COINCIDING with Children’s Mental Health Week, which began on Monday and runs until Sunday, February 11, author and counsellor Lynn Crilly said many youngsters were still falling victim to a post-pandemic surge in conditions including depression, anxiety and eating disorders.
And Ms Crilly, who has helped treat hundreds of young people in her career, said many were unable to access any support.
“Children’s Mental Health Week is a great moment for us to raise awareness about how important it is for children to speak out about any problems they are suffering from.
“But for children who make that step, accessing support is also often impossible due to long waiting lists.
“The strain this places on young people and their families is often intolerable.
“We urgently need to see services across all parts of the UK receive extra investment and funding to meet the alarming rise in the numbers of young people requiring help.”
Ms Crilly’s daughter Samantha developed an eating disorder 20 years ago before developing mental ill health and obsessive compulsive disorder. A lack of support prompted Lynn to enter counselling and she has now released a series of books offering practical advice to young people ant their families.
She said parents needed to have conversations with their children and offered tips on how best to go about it.
She suggests building trust by creating an environment where they feel trusted, safe and respected as a method to help them open up, rather than throwing specific questions about mental illness or, for example, self-harming which could be counter-productive.
Conversations should be little and often to make discussions about mental health as easy as those about physical health.
Parents should think about where to have the conversation especially if the subject appears tricky, for example on a car journey. This enables young people to talk without the full glare of their parents’ attention. It could also make the adults feel more at ease too, rather than somewhere else, such as in their bedroom or at the kitchen table.
Soaps, TV or magazine articles could be used as the perfect starting point for a conversation. If a character is going through a certain issue on TV or young people’s stress is mentioned on the news, the parent could be prompted to ask questions.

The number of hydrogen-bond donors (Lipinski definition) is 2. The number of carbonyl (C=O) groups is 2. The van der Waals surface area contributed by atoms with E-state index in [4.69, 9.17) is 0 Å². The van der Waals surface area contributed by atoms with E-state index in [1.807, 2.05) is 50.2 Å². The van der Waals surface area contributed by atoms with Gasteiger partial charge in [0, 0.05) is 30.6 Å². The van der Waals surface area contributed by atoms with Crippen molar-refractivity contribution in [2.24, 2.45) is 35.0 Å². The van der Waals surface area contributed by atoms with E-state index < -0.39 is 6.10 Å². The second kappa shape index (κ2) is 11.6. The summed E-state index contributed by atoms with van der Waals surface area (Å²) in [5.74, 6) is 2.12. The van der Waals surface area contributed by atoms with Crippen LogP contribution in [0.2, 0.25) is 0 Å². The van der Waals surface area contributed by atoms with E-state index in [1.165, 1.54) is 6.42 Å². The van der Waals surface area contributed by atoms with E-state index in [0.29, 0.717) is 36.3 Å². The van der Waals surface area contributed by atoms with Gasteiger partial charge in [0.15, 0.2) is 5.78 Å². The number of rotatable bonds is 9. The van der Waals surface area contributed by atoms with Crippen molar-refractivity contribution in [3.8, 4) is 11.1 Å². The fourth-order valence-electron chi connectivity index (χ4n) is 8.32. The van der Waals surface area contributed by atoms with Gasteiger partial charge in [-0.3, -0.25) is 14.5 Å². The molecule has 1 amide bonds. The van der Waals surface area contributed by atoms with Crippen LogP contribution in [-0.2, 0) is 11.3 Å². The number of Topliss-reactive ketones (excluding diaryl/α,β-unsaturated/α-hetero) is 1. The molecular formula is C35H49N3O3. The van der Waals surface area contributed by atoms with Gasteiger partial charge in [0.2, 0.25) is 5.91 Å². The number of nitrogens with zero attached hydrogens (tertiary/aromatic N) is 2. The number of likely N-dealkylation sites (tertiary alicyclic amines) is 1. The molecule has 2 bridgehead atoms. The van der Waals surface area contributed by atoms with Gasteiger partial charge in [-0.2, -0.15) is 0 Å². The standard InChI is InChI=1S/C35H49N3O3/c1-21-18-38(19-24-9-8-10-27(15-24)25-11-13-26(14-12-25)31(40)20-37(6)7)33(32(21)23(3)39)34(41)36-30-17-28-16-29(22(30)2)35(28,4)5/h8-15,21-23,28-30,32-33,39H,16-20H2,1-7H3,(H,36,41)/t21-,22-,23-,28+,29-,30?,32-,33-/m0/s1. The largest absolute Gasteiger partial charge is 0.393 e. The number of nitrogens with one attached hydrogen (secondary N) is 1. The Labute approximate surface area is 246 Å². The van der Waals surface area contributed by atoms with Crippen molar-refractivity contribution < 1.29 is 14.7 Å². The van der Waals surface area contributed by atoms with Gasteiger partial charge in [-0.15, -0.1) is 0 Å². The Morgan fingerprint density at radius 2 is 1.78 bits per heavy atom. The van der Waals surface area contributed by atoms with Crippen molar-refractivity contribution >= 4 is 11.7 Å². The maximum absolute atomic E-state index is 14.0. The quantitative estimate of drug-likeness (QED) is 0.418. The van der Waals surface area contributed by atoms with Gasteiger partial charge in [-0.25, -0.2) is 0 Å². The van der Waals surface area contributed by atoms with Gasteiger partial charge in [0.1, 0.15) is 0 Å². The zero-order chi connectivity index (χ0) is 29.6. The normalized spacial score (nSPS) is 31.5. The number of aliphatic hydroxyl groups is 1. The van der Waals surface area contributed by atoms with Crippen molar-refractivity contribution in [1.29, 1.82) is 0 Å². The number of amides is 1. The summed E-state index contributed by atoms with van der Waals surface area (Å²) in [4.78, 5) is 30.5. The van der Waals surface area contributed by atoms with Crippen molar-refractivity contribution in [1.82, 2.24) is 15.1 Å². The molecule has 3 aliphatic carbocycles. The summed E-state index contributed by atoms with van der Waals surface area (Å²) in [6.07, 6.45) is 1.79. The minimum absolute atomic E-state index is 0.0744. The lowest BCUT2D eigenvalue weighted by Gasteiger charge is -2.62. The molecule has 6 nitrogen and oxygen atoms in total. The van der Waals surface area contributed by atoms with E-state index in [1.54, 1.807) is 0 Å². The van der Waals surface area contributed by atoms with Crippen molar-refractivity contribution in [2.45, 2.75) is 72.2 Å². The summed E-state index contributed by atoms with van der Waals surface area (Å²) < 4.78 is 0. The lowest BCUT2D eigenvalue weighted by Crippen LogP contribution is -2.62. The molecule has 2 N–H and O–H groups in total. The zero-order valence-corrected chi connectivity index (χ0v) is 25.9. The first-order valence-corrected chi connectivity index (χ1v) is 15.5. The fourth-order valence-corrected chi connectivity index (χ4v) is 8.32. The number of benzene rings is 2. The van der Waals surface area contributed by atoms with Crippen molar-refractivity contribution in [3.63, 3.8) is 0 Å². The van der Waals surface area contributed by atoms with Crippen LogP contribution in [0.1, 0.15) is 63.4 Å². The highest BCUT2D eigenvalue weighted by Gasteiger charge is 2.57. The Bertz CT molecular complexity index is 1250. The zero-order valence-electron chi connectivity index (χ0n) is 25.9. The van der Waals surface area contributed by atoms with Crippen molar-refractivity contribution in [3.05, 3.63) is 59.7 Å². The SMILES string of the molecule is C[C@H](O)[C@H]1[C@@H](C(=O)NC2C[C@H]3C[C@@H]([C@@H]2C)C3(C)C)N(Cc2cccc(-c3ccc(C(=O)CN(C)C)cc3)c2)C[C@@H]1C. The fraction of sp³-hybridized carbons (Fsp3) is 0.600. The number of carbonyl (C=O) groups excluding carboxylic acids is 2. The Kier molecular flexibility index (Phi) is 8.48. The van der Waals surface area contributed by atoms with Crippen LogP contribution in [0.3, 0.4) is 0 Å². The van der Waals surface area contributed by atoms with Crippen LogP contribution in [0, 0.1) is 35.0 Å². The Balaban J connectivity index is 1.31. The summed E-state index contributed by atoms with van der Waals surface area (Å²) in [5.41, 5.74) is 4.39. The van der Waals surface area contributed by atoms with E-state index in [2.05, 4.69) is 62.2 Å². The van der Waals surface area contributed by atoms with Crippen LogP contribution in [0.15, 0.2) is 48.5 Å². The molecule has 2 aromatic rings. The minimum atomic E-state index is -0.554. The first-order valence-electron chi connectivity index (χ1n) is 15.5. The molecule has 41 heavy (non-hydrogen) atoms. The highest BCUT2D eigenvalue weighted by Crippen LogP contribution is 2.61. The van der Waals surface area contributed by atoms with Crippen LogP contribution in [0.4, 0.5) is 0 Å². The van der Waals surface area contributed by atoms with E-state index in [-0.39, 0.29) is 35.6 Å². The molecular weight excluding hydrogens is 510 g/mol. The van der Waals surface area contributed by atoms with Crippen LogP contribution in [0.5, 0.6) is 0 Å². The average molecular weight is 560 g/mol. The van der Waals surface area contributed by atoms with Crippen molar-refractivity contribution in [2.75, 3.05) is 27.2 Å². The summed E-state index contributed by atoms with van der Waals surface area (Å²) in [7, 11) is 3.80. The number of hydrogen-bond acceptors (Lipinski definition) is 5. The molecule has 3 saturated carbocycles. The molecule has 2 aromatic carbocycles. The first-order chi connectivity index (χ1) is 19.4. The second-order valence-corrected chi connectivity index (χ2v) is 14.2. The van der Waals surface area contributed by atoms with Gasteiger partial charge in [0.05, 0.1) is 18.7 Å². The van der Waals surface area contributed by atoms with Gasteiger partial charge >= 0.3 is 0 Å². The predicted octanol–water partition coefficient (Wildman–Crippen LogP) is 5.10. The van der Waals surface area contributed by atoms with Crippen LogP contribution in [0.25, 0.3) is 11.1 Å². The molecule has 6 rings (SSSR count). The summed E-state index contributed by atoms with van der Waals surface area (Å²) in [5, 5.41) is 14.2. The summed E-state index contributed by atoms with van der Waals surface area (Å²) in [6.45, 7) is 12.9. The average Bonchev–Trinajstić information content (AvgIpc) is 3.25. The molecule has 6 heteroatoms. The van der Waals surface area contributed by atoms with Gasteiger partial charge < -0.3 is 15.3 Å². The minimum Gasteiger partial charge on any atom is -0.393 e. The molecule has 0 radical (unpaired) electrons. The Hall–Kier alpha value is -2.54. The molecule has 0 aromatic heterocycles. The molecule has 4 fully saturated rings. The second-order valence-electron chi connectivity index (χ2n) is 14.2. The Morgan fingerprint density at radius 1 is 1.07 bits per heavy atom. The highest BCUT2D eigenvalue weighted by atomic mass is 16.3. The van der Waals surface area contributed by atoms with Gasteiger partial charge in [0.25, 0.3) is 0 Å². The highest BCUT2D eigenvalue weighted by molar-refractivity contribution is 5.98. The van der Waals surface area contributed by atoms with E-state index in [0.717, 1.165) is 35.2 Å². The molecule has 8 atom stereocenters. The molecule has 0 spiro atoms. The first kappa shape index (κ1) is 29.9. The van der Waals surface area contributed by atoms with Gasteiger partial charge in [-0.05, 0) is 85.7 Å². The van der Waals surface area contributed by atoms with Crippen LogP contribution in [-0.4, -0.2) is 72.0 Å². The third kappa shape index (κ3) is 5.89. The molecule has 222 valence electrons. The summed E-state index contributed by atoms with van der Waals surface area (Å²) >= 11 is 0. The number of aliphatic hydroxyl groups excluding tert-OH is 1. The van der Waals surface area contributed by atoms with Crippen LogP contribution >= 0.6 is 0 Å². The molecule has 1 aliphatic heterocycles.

Parents should always ‘avoid accusation; and, instead, ask open questions about general topics rather than honing in on specific issues. For example: ‘You have been a bit quiet lately – is anything troubling you?’ or ‘You don’t seem yourself. Is anything wrong?’
Parents should be non-judgemental, even if they are shocked or do not agree with what they are being told. Stay calm as panicking will unsettle the young person further. Parents could share a tough time in their life to show how feelings are understandable and natural.
And parents should not forget themselves in the situation – seek help from friends, family, loved ones, colleagues or even a GP if necessary.
Signs to look out for
Ms Crilly suggests a number of signs to look out for, including their child excessive worrying or a sadness or low mood that does not go away,
Children being irritable and losing interest in things they used to enjoy or them going out less with friends could also point to a mental health struggle.
Another signal could be a young person being exhausted a lot of the time, having trouble sleeping or sleeping more than usual, along with a dip in confidence.
And children sometimes talk about feeling guilty, worthless or hopeless or seem lacking in emotion or maybe talking about wanting to hurt themselves.
Problems getting motivated for school, playing up or getting themselves into trouble when they have not previously could also all be signs of mental ill health.